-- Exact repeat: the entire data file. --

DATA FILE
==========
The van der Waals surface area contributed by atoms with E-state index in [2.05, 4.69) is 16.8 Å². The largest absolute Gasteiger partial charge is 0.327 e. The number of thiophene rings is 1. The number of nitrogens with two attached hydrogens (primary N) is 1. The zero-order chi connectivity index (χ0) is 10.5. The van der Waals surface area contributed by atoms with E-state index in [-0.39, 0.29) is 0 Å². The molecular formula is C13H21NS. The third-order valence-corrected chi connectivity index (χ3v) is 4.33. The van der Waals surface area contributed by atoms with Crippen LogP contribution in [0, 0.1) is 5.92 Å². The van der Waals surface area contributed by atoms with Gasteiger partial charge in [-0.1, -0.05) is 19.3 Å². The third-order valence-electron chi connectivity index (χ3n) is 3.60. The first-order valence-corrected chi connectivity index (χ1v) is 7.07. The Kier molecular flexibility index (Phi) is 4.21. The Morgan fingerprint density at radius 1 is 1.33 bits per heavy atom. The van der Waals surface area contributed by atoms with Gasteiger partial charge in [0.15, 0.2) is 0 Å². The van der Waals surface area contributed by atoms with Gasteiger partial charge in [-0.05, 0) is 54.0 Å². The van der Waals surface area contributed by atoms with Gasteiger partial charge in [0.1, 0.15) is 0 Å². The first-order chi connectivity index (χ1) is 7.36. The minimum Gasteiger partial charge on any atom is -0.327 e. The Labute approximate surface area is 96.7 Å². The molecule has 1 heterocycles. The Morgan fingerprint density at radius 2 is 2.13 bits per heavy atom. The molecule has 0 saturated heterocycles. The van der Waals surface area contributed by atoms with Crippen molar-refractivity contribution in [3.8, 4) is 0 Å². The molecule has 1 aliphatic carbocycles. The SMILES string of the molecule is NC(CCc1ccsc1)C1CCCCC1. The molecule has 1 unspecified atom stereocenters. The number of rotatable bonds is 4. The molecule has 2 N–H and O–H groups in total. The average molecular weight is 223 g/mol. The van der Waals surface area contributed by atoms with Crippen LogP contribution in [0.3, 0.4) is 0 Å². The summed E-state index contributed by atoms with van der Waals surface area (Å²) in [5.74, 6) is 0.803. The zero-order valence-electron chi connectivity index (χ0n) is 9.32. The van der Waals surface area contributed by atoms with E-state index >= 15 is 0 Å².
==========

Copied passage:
The van der Waals surface area contributed by atoms with E-state index in [2.05, 4.69) is 16.8 Å². The largest absolute Gasteiger partial charge is 0.327 e. The number of thiophene rings is 1. The number of nitrogens with two attached hydrogens (primary N) is 1. The zero-order chi connectivity index (χ0) is 10.5. The van der Waals surface area contributed by atoms with E-state index in [-0.39, 0.29) is 0 Å². The molecular formula is C13H21NS. The third-order valence-corrected chi connectivity index (χ3v) is 4.33. The van der Waals surface area contributed by atoms with Crippen LogP contribution in [0, 0.1) is 5.92 Å². The van der Waals surface area contributed by atoms with Gasteiger partial charge in [-0.1, -0.05) is 19.3 Å². The third-order valence-electron chi connectivity index (χ3n) is 3.60. The first-order valence-corrected chi connectivity index (χ1v) is 7.07. The Kier molecular flexibility index (Phi) is 4.21. The Morgan fingerprint density at radius 1 is 1.33 bits per heavy atom. The van der Waals surface area contributed by atoms with Gasteiger partial charge in [0.15, 0.2) is 0 Å². The van der Waals surface area contributed by atoms with Gasteiger partial charge in [-0.05, 0) is 54.0 Å². The van der Waals surface area contributed by atoms with Gasteiger partial charge in [0.1, 0.15) is 0 Å². The first-order chi connectivity index (χ1) is 7.36. The minimum Gasteiger partial charge on any atom is -0.327 e. The Labute approximate surface area is 96.7 Å². The molecule has 1 heterocycles. The Morgan fingerprint density at radius 2 is 2.13 bits per heavy atom. The molecule has 0 saturated heterocycles. The van der Waals surface area contributed by atoms with Crippen molar-refractivity contribution in [3.8, 4) is 0 Å². The molecule has 1 aliphatic carbocycles. The SMILES string of the molecule is NC(CCc1ccsc1)C1CCCCC1. The molecule has 1 unspecified atom stereocenters. The number of rotatable bonds is 4. The molecule has 2 N–H and O–H groups in total. The average molecular weight is 223 g/mol. The van der Waals surface area contributed by atoms with Crippen LogP contribution in [0.3, 0.4) is 0 Å². The summed E-state index contributed by atoms with van der Waals surface area (Å²) in [5.74, 6) is 0.803. The zero-order valence-electron chi connectivity index (χ0n) is 9.32. The van der Waals surface area contributed by atoms with E-state index >= 15 is 0 Å².